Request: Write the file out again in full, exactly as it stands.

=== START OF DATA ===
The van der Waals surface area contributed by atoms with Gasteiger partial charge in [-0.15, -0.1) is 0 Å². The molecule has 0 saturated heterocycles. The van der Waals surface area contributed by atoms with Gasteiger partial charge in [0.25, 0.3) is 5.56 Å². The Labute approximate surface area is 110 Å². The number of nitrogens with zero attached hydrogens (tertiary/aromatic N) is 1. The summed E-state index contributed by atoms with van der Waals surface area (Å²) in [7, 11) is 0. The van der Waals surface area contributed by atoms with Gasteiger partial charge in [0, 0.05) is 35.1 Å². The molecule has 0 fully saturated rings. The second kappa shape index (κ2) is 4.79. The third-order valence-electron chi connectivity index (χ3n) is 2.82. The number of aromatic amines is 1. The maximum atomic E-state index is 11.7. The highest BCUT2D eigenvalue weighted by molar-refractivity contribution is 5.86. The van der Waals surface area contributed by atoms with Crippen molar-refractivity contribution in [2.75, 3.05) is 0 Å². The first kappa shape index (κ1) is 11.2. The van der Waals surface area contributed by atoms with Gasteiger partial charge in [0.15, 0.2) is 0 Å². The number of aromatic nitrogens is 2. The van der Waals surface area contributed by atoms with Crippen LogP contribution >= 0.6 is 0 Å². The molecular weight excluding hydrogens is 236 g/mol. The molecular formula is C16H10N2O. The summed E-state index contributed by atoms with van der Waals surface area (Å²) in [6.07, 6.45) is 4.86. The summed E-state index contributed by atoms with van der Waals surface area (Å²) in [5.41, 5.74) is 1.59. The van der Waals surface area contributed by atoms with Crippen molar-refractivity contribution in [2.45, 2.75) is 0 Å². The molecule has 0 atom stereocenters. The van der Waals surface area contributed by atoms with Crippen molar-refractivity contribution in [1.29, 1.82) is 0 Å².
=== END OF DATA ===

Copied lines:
The van der Waals surface area contributed by atoms with Gasteiger partial charge in [-0.15, -0.1) is 0 Å². The molecule has 0 saturated heterocycles. The van der Waals surface area contributed by atoms with Gasteiger partial charge in [0.25, 0.3) is 5.56 Å². The Labute approximate surface area is 110 Å². The number of nitrogens with zero attached hydrogens (tertiary/aromatic N) is 1. The summed E-state index contributed by atoms with van der Waals surface area (Å²) in [7, 11) is 0. The van der Waals surface area contributed by atoms with Gasteiger partial charge in [0, 0.05) is 35.1 Å². The molecule has 0 fully saturated rings. The second kappa shape index (κ2) is 4.79. The third-order valence-electron chi connectivity index (χ3n) is 2.82. The number of aromatic amines is 1. The maximum atomic E-state index is 11.7. The highest BCUT2D eigenvalue weighted by molar-refractivity contribution is 5.86. The van der Waals surface area contributed by atoms with Crippen molar-refractivity contribution in [2.75, 3.05) is 0 Å². The first kappa shape index (κ1) is 11.2. The van der Waals surface area contributed by atoms with Gasteiger partial charge in [0.15, 0.2) is 0 Å². The number of aromatic nitrogens is 2. The van der Waals surface area contributed by atoms with Crippen LogP contribution >= 0.6 is 0 Å². The molecular weight excluding hydrogens is 236 g/mol. The molecular formula is C16H10N2O. The summed E-state index contributed by atoms with van der Waals surface area (Å²) in [6.07, 6.45) is 4.86. The summed E-state index contributed by atoms with van der Waals surface area (Å²) in [5.41, 5.74) is 1.59. The van der Waals surface area contributed by atoms with Crippen molar-refractivity contribution in [2.45, 2.75) is 0 Å². The molecule has 0 atom stereocenters. The van der Waals surface area contributed by atoms with Crippen molar-refractivity contribution in [1.29, 1.82) is 0 Å².